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Mert's Goulash - Goulash
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Sissy Wommack

Serves/Makes:6 or more

  • 2 lbs (.9 kg). ground beef
  • 1 medium onion, diced
  • 1 medium green pepper, diced
  • salt and pepper, to taste
  • 1 tbsp (15 ml). sugar
  • 1 quart (950 ml) to 2 quarts (1900 ml) tomatoes
  • 1 cup (225 ml) to 2 cups (475 ml) cooked pasta
  • In a large electric skillet at 325 degrees (175 C.) to 350 degrees (175 C.), brown the beef, onions, green pepper together and add the salt and lots of pepper. (I prefer an electric skillet, but any large skillet will do just as well.)
  • Drain off the excess grease after you brown the beef and vegetables, then add to this the tomatoes, and the sugar.
  • Simmer for approximately 30 minutes, or until liquid is boiled down, then add the cooked pasta, and simmer until you are ready to eat it. It may be a little juicy when you first get through cooking it, but as it cools down it drys up. (note: sometime i just put the raw pasta in after i have the tomatoes hot, and the pasta cooks with it, and the starch in the pasta, thickens the goulash.) Better even the next day, warmed up. Serve along with stewed potatoes, white beans, fried okra, fresh sliced tomatoes, raw onions or green onions, corn bread sticks, and iced tea. Yum yum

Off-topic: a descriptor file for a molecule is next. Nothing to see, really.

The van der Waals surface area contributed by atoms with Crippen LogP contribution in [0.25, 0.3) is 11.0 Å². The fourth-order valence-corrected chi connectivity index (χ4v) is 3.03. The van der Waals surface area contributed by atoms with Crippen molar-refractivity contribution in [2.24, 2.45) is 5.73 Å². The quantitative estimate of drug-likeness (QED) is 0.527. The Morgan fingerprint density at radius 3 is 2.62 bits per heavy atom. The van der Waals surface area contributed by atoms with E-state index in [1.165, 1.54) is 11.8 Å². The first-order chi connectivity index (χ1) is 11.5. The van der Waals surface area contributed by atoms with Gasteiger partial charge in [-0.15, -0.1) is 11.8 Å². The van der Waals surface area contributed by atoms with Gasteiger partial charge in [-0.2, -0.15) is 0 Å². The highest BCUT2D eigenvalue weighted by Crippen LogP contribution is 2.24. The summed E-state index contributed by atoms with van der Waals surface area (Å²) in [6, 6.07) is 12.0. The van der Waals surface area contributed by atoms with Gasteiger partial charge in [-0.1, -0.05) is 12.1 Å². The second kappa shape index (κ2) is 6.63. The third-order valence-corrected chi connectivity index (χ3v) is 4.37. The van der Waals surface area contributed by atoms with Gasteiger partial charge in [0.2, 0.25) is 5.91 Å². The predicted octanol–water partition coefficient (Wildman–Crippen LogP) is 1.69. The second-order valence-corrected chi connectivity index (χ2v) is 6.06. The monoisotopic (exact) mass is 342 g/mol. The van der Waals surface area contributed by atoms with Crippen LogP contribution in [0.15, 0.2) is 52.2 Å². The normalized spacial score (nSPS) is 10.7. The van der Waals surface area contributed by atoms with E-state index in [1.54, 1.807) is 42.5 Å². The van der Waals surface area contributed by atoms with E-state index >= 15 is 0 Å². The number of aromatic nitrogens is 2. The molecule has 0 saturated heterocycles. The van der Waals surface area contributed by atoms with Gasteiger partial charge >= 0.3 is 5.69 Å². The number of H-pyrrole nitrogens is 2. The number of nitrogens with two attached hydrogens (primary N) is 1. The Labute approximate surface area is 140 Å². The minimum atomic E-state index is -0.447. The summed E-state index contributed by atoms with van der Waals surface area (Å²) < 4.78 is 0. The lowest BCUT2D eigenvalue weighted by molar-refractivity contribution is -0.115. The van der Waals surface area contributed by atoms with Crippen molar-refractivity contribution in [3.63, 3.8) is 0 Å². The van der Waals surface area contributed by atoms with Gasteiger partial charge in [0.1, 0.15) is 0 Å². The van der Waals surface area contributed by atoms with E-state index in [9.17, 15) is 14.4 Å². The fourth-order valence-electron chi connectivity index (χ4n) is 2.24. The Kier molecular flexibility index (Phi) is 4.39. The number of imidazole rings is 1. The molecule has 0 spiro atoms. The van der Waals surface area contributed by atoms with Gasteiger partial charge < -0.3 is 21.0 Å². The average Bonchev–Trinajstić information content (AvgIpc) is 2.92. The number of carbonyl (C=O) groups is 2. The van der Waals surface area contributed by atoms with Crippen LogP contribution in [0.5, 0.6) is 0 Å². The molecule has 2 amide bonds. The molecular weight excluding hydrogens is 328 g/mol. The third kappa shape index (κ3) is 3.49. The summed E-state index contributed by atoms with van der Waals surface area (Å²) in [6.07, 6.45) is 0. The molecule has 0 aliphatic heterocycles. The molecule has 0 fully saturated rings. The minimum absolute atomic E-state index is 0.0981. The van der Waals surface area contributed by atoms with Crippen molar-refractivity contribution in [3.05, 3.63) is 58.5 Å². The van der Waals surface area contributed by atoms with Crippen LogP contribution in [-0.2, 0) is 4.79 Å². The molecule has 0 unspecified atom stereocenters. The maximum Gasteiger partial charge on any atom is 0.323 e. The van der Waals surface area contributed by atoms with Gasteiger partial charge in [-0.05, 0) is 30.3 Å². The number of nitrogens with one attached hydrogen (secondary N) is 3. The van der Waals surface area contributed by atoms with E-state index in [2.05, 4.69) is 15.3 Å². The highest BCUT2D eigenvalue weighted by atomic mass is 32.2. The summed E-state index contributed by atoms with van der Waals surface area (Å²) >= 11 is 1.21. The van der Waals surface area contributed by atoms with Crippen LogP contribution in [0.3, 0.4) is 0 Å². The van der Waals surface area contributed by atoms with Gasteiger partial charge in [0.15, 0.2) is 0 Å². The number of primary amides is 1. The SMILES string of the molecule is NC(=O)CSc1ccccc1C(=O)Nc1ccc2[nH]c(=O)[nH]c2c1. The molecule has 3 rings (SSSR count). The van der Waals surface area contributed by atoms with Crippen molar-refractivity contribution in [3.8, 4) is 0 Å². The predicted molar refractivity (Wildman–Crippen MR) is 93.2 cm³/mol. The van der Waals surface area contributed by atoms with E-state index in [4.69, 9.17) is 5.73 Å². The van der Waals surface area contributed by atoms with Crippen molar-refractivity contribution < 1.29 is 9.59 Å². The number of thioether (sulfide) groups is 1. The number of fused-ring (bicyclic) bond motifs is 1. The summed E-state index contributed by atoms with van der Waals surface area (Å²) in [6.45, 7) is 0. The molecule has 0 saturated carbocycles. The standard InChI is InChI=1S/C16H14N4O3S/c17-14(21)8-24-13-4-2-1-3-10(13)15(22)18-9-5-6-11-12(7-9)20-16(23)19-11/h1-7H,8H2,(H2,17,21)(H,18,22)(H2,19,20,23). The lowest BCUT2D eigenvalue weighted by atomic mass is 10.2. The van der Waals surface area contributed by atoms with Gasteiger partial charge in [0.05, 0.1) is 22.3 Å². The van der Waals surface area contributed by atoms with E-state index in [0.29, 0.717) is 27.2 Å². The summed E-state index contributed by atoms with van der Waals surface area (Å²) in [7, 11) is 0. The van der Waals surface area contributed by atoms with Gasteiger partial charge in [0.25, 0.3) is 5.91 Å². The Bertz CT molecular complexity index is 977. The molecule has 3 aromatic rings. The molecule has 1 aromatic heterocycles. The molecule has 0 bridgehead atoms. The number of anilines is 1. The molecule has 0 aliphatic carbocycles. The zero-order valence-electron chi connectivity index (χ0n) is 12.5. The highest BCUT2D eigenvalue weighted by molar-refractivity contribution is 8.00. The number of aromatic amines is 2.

My mother, Myrtie Joette Harper Hawes, cooked this alot. Mother was a single mother with 4 kids to feed. She was a beautician by trade and got 1/2 of what she earned from the $1.50 per head for a shampoo and set, which was $.75 a person for doing hair, and permanants were $5.00, $7.50, $10.00 and a real good one was $12.50. My father left her pregnant and 3 other small children to raise, and without any financial support from him, she did it with the help of 2 bachelor brothers, Uncle Delmo and Uncle Judge and hand me down clothes from friends and neighbors. On Saturday nights, she got paid, and she would buy 3 pounds of ground beef, we called it hamburger meat, for $1.00, and she would cook 10 burgers out of it, for supper that night, and she would buy a 6 pack of Coke, (now they may have been Pepsi or Orange Crushes, or Grape Crushes, but here in the South they were all called cokes)and we would get one each, one for each child and one for mom, then there was one left and we would take that 10 oz. coke and split it 4 ways and share it. On Sunday's we had either fried chicken, chicken and dumplins or a roast. Then on Monday, if we had roast on Sunday, we had soup. Mama was off on Mondays, so we looked forward to coming home from schools on that day. This was the day that we would get sick too, where we could stay home with mom and have her to ourselves, sometime it worked sometime it didn't. Ha. Because goulash was so cheap to fix, we had it alot. We did not have meat at every meal. We had a lot of vegetables, especially white beans and corn bread. If she did not have enough eggs for breakfast for us all, she would make a big skillet of white gravy then scramble what eggs she had and then put the egg in the gravy, and we had it over toast or biscuits. We never took free lunches at school, even though we would have qualified for them, mother had lots of pride, if she did not have lunch money for us, which was $.25, we would take something from home, in a brown penny paper sack. But we had each other, and all four of us turned out pretty good. We went to church every sunday, and got our butts busted when we needed it. We all loved each other and still do, even if we fuss now and then. Sis

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